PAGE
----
Learning the local language is the worst expat challenge

Published:  1 Apr at 6 PM
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Whether you’re emigrating to enjoy retirement in the sun or taking on a challenging new position overseas, your worst nightmare is likely to be the local language.

Research states that becoming fluent in a new language is a huge challenge, especially if you’re not as young as you used to be. For those working overseas, the biggest obstacle to making a go of the new job is communication, with the overall success of an assignment largely dependent on your command of the new language.

If you’re moving overseas as part of your retirement plan, you may not feel it’s essential to be able to speak the local lingo, but once you’re settled, you’ll realise that you’re missing out on a whole new experience by being unable to communicate with local people. English may well be the international language, but many countries don’t make it a compulsory skill for their citizens.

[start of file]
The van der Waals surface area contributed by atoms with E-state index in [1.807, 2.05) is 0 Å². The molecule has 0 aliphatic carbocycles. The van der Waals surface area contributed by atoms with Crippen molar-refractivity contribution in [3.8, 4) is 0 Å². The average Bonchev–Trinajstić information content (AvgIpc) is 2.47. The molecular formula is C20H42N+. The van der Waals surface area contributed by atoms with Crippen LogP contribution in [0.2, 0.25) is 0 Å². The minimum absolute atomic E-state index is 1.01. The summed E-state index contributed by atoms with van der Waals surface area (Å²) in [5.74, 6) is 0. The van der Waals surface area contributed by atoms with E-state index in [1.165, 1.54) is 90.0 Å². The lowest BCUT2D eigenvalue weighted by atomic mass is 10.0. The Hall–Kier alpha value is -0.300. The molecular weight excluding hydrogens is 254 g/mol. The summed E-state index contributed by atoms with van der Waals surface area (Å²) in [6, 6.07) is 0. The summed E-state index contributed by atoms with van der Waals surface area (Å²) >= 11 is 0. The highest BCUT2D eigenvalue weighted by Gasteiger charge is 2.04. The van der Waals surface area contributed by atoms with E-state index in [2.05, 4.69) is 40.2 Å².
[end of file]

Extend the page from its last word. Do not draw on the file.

Private lessons, immersion tactics, books, helpful neighbours and even the plethora of online language tuition sites are of limited use, with the limitations getting more frustrating as you get older. Science, it seems, has now proven that advancing age impairs the ability to learn a new language due to less efficient hearing, pronunciation and brain activities.

Science has also suggested that mastering a new language in your later years delays the threat of Alzheimers and dementia – a damned if you do and damned if you don’t conundrum for expat retirees. Science has also discovered that all babies, no matter where they are born, have the ability to distinguish between language-related sounds of every world tongue, putting very young children growing up in a multilingual environment at a considerable language-learning advantage.

The rest of us who’ve been exposed to just a single language have to struggle on when faced with having to learn a new tongue. Retirees with time to study and practice the local lingo will get far more from their experiences than those who stick with their linguistic compatriots.

Professionals on overseas assignments would benefit from more language training organised by their companies. Only one third of workers being sent abroad are offered language training as an essential component of their relocation package, due mainly to the high cost of professional tuition and a lack of time on the part of workers.
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